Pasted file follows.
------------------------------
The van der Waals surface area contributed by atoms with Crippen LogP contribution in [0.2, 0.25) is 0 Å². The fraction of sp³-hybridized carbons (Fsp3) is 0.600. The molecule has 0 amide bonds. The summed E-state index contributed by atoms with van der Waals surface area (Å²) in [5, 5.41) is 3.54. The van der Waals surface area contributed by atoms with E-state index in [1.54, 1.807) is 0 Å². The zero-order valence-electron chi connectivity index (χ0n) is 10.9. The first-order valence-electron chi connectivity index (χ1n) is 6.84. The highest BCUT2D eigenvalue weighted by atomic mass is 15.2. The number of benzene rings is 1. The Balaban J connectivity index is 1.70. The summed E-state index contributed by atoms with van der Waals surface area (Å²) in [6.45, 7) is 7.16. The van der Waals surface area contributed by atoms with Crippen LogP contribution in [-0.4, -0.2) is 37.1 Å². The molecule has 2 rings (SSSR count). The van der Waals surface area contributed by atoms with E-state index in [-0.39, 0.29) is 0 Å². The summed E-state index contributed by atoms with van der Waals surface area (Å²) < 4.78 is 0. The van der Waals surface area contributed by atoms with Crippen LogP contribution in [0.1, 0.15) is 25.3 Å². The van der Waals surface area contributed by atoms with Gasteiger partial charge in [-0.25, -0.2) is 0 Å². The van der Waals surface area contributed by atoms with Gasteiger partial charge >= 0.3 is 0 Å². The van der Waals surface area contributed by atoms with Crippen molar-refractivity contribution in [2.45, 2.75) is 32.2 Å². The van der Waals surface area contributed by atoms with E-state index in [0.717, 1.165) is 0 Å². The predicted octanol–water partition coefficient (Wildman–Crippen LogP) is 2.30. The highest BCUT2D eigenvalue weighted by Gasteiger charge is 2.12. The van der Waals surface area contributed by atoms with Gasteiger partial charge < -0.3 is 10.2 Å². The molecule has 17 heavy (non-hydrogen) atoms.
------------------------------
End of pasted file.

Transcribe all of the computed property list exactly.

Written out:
The van der Waals surface area contributed by atoms with Crippen LogP contribution in [0.2, 0.25) is 0 Å². The fraction of sp³-hybridized carbons (Fsp3) is 0.600. The molecule has 0 amide bonds. The summed E-state index contributed by atoms with van der Waals surface area (Å²) in [5, 5.41) is 3.54. The van der Waals surface area contributed by atoms with E-state index in [1.54, 1.807) is 0 Å². The zero-order valence-electron chi connectivity index (χ0n) is 10.9. The first-order valence-electron chi connectivity index (χ1n) is 6.84. The highest BCUT2D eigenvalue weighted by atomic mass is 15.2. The number of benzene rings is 1. The Balaban J connectivity index is 1.70. The summed E-state index contributed by atoms with van der Waals surface area (Å²) in [6.45, 7) is 7.16. The van der Waals surface area contributed by atoms with Crippen LogP contribution in [-0.4, -0.2) is 37.1 Å². The molecule has 2 rings (SSSR count). The van der Waals surface area contributed by atoms with E-state index in [-0.39, 0.29) is 0 Å². The summed E-state index contributed by atoms with van der Waals surface area (Å²) < 4.78 is 0. The van der Waals surface area contributed by atoms with Crippen LogP contribution in [0.1, 0.15) is 25.3 Å². The van der Waals surface area contributed by atoms with Gasteiger partial charge in [-0.25, -0.2) is 0 Å². The van der Waals surface area contributed by atoms with Gasteiger partial charge >= 0.3 is 0 Å². The van der Waals surface area contributed by atoms with Crippen molar-refractivity contribution in [2.45, 2.75) is 32.2 Å². The van der Waals surface area contributed by atoms with E-state index in [0.717, 1.165) is 0 Å². The predicted octanol–water partition coefficient (Wildman–Crippen LogP) is 2.30. The highest BCUT2D eigenvalue weighted by Gasteiger charge is 2.12. The van der Waals surface area contributed by atoms with Gasteiger partial charge < -0.3 is 10.2 Å². The molecule has 17 heavy (non-hydrogen) atoms.